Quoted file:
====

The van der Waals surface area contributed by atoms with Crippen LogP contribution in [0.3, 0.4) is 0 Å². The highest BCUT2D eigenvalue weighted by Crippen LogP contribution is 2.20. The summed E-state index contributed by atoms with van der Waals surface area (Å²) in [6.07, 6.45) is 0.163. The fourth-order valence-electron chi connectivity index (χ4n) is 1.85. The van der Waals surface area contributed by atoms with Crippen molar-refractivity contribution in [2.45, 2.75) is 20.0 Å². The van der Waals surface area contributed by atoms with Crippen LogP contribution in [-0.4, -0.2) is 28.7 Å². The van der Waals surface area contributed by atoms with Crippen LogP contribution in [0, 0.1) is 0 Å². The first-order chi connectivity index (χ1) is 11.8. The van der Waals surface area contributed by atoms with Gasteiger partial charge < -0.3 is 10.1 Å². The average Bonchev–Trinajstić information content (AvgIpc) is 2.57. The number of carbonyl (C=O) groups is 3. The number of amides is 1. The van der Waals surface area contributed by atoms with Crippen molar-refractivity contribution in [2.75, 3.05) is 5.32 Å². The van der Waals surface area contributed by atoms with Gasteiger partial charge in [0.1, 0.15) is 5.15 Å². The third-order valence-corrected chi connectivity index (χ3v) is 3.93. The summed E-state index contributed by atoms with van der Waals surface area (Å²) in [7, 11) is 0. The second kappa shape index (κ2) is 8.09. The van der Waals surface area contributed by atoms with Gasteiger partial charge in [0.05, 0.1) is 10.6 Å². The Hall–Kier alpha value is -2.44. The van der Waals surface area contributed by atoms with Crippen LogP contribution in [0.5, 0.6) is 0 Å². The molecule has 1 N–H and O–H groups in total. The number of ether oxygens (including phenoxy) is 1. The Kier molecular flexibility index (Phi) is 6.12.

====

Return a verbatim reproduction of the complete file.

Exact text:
The van der Waals surface area contributed by atoms with Crippen LogP contribution in [0.3, 0.4) is 0 Å². The highest BCUT2D eigenvalue weighted by Crippen LogP contribution is 2.20. The summed E-state index contributed by atoms with van der Waals surface area (Å²) in [6.07, 6.45) is 0.163. The fourth-order valence-electron chi connectivity index (χ4n) is 1.85. The van der Waals surface area contributed by atoms with Crippen molar-refractivity contribution in [2.45, 2.75) is 20.0 Å². The van der Waals surface area contributed by atoms with Crippen LogP contribution in [-0.4, -0.2) is 28.7 Å². The van der Waals surface area contributed by atoms with Crippen LogP contribution in [0, 0.1) is 0 Å². The first-order chi connectivity index (χ1) is 11.8. The van der Waals surface area contributed by atoms with Gasteiger partial charge < -0.3 is 10.1 Å². The average Bonchev–Trinajstić information content (AvgIpc) is 2.57. The number of carbonyl (C=O) groups is 3. The number of amides is 1. The van der Waals surface area contributed by atoms with Crippen molar-refractivity contribution in [2.75, 3.05) is 5.32 Å². The van der Waals surface area contributed by atoms with Gasteiger partial charge in [0.1, 0.15) is 5.15 Å². The third-order valence-corrected chi connectivity index (χ3v) is 3.93. The summed E-state index contributed by atoms with van der Waals surface area (Å²) in [7, 11) is 0. The second kappa shape index (κ2) is 8.09. The van der Waals surface area contributed by atoms with Gasteiger partial charge in [0.05, 0.1) is 10.6 Å². The Hall–Kier alpha value is -2.44. The van der Waals surface area contributed by atoms with Crippen LogP contribution in [0.5, 0.6) is 0 Å². The molecule has 1 N–H and O–H groups in total. The number of ether oxygens (including phenoxy) is 1. The Kier molecular flexibility index (Phi) is 6.12.